Passengers, Seaports, Captains
Oriental and Occedental Steamship Company
To and from Japan and China
September 4, 1875, Daily Alta California, San Francisco
SUGAR: The Gaelic brought 54,679 bagas Manila, which go to the California Refinery.
TEA: The receipts per steamer Gaelic for San Francisco were upward of 7000 pkgs, as per manifest. Mail advices from Japan confirm the advance of $1 50@2 pical, which was foreshadowed by private cable over three weeks ago.
September 17, 1875, Daily Alta California, San Francisco
For China and Japan
The Oriental and Occidental Steamship Company's steamer Gaelic, sailed yesterday for Japan and China with the following cabin passengers:
J. H. B. Warner, J. E. Plummer, John E. Ashead, Miss M. Turner, Mis J. Chisman, Miss Jessup and servant, C. F. Crocker, G. E. Sawtell, C. E. Churchill, Edwarde Fisher and wife, J. R. Wasson, Miss Booth, Mrs. McCleallan, C. C. Bennett and wife, E. Smith, wife and servant.
Steerage: Juan Barlew, S. Orbeta, A. W. May, and 550 Chinese
May 3, 1880, Daily Alta California, San Francisco
The following passengers arrived yesterday from Hongkong, etc., per Gaelic: W. P. Alexander, L. Gowan, John Reid, A. Wauffman, A. Davenport.
January 31, 1904, San Francisco Call, San Francisco, California
GAELIC BRINGS PRECIOUS FREIGHT FROM THE MARKETS OF THE ORIENT
As a prize for pirates the Occidental and Oriental Steamship Company's liner, Gaelic, Captain Finch, which arrived yesterday from the Orient, is about the most desirable thing that has crossed the Pacific in many days. She carries a cargo of peculiar richness and much of it in such form as to have made it immediately available for the pirate treasury. This precious freight included 1,500,000 gold Chinese yen and raw silk valued at $1,100,000. This is the largest shipment of raw silk that has left an Oriental port in more than two years.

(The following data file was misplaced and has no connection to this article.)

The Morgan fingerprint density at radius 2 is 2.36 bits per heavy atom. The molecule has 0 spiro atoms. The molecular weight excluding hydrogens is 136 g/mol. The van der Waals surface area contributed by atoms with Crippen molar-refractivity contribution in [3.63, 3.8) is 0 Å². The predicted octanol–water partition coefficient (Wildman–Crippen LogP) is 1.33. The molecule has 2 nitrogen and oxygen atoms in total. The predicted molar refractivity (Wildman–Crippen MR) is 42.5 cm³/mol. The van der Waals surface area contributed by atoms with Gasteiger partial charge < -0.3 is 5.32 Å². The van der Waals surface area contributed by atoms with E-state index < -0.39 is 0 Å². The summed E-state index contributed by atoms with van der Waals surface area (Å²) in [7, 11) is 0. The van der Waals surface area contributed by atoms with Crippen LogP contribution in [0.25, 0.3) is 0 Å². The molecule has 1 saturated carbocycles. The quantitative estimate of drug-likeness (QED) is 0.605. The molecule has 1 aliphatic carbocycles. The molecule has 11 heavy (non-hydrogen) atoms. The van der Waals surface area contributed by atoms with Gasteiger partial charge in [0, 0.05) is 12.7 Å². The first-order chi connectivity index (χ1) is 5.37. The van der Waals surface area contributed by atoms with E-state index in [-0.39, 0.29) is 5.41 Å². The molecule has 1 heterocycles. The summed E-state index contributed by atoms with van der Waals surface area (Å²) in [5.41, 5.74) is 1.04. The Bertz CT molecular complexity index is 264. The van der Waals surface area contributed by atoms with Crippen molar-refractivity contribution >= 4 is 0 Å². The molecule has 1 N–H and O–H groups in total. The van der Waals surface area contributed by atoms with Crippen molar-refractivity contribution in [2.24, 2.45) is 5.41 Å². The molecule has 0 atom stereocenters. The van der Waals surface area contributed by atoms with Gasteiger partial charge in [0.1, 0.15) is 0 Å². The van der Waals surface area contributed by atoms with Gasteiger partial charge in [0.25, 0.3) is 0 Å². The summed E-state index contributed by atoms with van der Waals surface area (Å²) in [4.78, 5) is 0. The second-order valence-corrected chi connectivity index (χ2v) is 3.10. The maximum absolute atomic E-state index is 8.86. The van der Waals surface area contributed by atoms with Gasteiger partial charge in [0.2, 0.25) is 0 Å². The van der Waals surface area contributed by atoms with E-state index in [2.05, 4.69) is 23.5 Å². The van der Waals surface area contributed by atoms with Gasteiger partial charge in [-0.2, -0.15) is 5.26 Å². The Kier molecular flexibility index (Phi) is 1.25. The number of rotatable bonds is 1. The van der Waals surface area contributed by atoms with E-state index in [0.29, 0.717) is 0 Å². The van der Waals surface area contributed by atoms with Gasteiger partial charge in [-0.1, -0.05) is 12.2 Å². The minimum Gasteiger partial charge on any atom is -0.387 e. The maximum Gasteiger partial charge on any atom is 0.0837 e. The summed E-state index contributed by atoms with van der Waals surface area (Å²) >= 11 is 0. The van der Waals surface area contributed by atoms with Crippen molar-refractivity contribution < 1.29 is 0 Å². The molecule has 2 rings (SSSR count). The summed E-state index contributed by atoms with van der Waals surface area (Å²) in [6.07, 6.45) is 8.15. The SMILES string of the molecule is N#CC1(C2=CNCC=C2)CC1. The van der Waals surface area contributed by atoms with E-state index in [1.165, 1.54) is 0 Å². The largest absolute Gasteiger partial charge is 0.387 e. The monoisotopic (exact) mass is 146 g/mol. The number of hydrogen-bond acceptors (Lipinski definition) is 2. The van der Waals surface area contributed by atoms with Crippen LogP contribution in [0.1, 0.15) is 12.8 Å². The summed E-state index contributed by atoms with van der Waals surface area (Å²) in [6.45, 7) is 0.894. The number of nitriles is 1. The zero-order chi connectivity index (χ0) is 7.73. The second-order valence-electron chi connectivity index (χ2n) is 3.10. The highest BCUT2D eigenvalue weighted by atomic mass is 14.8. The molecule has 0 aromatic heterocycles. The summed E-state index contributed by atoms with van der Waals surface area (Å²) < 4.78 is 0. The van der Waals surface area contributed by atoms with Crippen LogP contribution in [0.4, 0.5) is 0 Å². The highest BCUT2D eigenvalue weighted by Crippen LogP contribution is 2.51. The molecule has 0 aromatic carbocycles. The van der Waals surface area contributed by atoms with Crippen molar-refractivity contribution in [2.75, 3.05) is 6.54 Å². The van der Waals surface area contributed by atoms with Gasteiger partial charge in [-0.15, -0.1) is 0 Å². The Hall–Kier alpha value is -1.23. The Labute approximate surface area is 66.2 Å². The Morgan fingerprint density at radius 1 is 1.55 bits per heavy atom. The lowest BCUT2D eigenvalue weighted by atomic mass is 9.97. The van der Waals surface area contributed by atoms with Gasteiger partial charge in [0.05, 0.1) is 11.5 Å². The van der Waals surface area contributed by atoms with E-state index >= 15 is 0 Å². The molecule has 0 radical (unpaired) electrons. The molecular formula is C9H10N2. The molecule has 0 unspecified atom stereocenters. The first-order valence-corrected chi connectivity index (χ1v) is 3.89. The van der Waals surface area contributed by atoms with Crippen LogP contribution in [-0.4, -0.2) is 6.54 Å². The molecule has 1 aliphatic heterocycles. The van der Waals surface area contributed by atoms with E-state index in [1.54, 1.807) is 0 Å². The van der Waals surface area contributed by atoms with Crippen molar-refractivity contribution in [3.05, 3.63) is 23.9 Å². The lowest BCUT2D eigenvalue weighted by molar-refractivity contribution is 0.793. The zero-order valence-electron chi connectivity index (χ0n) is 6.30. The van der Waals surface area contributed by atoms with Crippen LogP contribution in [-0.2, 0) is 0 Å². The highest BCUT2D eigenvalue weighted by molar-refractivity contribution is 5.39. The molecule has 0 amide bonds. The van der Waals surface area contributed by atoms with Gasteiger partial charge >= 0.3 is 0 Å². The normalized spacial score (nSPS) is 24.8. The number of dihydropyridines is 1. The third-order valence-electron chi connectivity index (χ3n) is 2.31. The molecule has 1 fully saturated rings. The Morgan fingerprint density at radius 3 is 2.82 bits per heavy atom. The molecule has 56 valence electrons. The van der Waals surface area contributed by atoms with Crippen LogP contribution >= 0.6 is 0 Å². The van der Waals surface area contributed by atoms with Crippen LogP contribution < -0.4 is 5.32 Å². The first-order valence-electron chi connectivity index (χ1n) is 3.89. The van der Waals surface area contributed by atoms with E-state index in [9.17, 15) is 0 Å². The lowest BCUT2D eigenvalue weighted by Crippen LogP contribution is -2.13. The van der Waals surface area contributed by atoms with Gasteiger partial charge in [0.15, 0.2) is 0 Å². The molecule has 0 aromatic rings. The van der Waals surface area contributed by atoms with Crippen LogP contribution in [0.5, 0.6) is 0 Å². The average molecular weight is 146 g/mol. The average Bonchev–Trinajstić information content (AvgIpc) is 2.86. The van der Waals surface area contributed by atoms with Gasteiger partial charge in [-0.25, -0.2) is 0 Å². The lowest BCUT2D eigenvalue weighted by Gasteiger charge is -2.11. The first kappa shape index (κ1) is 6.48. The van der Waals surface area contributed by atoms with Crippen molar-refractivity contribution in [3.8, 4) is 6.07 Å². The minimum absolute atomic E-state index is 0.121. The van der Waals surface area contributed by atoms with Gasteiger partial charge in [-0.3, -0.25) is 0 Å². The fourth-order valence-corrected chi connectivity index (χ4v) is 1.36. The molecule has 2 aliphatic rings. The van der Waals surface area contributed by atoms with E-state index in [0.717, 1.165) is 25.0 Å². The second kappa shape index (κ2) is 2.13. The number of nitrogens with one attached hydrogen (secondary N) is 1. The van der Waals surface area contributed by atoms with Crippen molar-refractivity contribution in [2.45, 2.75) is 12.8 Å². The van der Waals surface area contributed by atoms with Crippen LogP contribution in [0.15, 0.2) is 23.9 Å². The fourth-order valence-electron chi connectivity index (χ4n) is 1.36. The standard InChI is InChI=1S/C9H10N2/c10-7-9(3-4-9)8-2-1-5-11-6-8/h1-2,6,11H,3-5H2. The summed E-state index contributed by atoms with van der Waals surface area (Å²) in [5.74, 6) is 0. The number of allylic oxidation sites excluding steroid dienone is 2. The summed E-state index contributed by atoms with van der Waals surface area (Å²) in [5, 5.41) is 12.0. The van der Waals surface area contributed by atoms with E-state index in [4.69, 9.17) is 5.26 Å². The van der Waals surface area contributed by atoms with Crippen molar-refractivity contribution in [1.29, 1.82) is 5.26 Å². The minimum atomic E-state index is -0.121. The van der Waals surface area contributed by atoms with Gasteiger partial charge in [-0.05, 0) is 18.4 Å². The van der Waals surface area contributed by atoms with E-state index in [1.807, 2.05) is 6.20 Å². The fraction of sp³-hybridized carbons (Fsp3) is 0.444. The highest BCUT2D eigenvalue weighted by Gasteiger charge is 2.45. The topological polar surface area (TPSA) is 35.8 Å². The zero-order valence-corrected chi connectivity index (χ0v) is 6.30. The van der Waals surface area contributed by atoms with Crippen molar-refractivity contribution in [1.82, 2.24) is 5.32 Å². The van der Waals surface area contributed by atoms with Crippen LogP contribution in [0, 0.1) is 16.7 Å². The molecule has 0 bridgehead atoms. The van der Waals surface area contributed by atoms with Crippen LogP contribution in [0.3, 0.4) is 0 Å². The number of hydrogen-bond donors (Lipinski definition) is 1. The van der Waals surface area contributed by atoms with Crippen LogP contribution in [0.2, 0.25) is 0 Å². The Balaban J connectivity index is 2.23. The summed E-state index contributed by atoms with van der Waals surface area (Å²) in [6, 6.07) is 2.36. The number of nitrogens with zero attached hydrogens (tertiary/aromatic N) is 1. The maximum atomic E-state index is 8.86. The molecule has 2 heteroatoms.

The Gaelic encountered northeast and easterly gales for almost the entire passage and from Hongkong to the Golden Gate her way led through heavy head seas, which contributed considerable discomfort to the passengers until they had acquired stable stomachs and good, serviceable sea-legs.
The Gaelic's passengers included some people well known in the Far East. A Beltchenko is attached to the Russian Legation at Peking, J. Charles C. Tyler has been engaged in the oil fields of Borneo, and L. Roser, bound for Germany, will return in a few months to take a professorship at the Tientsin University. Mrs. H. D. Wilson Is a navy woman, her husband being at present surgeon of the United States ship Vlcksburg. Mrs. L. G. Maxfield is a Kentucky society woman, who has been touring in the Far East, and D. Meredith is a Londoner, interested in the dried fruit business.
The Gaelic's passengers were: A. Beltchenko, F. C. Graves, Mrs. Graves, D. Meredith. Sheldon Painter, Charles C. Tyler. Mrs. H. D. Wilson, H. E.. Deputy, Mrs. W. W. Lockerby, Mrs. L. G. Maxfield. L. Roser. Mrs. J. J. Seaver, Rev. E. H. Van Dyke, Mrs. Van Dyke.
Great Stories of the Sea & Ships
N. C. Wyeth
More than 50,000 copies of this collection of high-seas adventures are in print. Not only does it showcase the fiction of such classic writers as Daniel Defoe, Jules Verne, and Jack London, but the entries also feature historic first-person narratives, including Christopher Columbus's own account of his famous voyage in 1492. Every page offers excitement, from vivid tales of heroic naval battles and dangerous journeys of exploration to the thrilling stories of castaways and smugglers. The variety of works includes The Raft of Odysseus, by Homer; Hans Christian Andersen's The Mermaid; Washington Irving's The Phantom Island; and Rounding Cape Horn, by Herman Melville. Eighteen extraordinary black and white illustrations by Peter Hurd add to the volume's beauty.